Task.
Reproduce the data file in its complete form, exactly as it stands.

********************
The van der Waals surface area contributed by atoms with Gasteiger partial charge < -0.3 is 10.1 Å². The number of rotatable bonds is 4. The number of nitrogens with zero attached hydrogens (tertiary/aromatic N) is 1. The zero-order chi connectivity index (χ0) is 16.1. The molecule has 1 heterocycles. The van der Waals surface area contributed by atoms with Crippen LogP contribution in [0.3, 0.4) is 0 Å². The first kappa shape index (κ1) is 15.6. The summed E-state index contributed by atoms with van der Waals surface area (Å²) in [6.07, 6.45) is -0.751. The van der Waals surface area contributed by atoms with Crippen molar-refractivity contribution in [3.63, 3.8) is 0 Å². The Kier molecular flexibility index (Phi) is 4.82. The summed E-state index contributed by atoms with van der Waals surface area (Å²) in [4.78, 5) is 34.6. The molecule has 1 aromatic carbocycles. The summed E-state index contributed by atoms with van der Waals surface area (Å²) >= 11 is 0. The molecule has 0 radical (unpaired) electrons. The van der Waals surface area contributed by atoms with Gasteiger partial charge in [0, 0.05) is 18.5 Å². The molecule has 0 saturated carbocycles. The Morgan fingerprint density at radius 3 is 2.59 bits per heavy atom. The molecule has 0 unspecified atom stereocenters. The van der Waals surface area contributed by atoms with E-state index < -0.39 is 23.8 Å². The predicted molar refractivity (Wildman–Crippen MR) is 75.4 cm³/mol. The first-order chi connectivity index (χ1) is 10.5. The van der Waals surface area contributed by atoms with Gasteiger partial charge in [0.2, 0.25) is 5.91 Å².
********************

The van der Waals surface area contributed by atoms with Gasteiger partial charge < -0.3 is 10.1 Å². The number of rotatable bonds is 4. The number of nitrogens with zero attached hydrogens (tertiary/aromatic N) is 1. The zero-order chi connectivity index (χ0) is 16.1. The molecule has 1 heterocycles. The van der Waals surface area contributed by atoms with Crippen LogP contribution in [0.3, 0.4) is 0 Å². The first kappa shape index (κ1) is 15.6. The summed E-state index contributed by atoms with van der Waals surface area (Å²) in [6.07, 6.45) is -0.751. The van der Waals surface area contributed by atoms with Crippen molar-refractivity contribution in [3.63, 3.8) is 0 Å². The Kier molecular flexibility index (Phi) is 4.82. The summed E-state index contributed by atoms with van der Waals surface area (Å²) in [4.78, 5) is 34.6. The molecule has 1 aromatic carbocycles. The summed E-state index contributed by atoms with van der Waals surface area (Å²) >= 11 is 0. The molecule has 0 radical (unpaired) electrons. The van der Waals surface area contributed by atoms with Gasteiger partial charge in [0, 0.05) is 18.5 Å². The molecule has 0 saturated carbocycles. The Morgan fingerprint density at radius 3 is 2.59 bits per heavy atom. The molecule has 0 unspecified atom stereocenters. The van der Waals surface area contributed by atoms with E-state index < -0.39 is 23.8 Å². The predicted molar refractivity (Wildman–Crippen MR) is 75.4 cm³/mol. The first-order chi connectivity index (χ1) is 10.5. The van der Waals surface area contributed by atoms with Gasteiger partial charge in [0.2, 0.25) is 5.91 Å².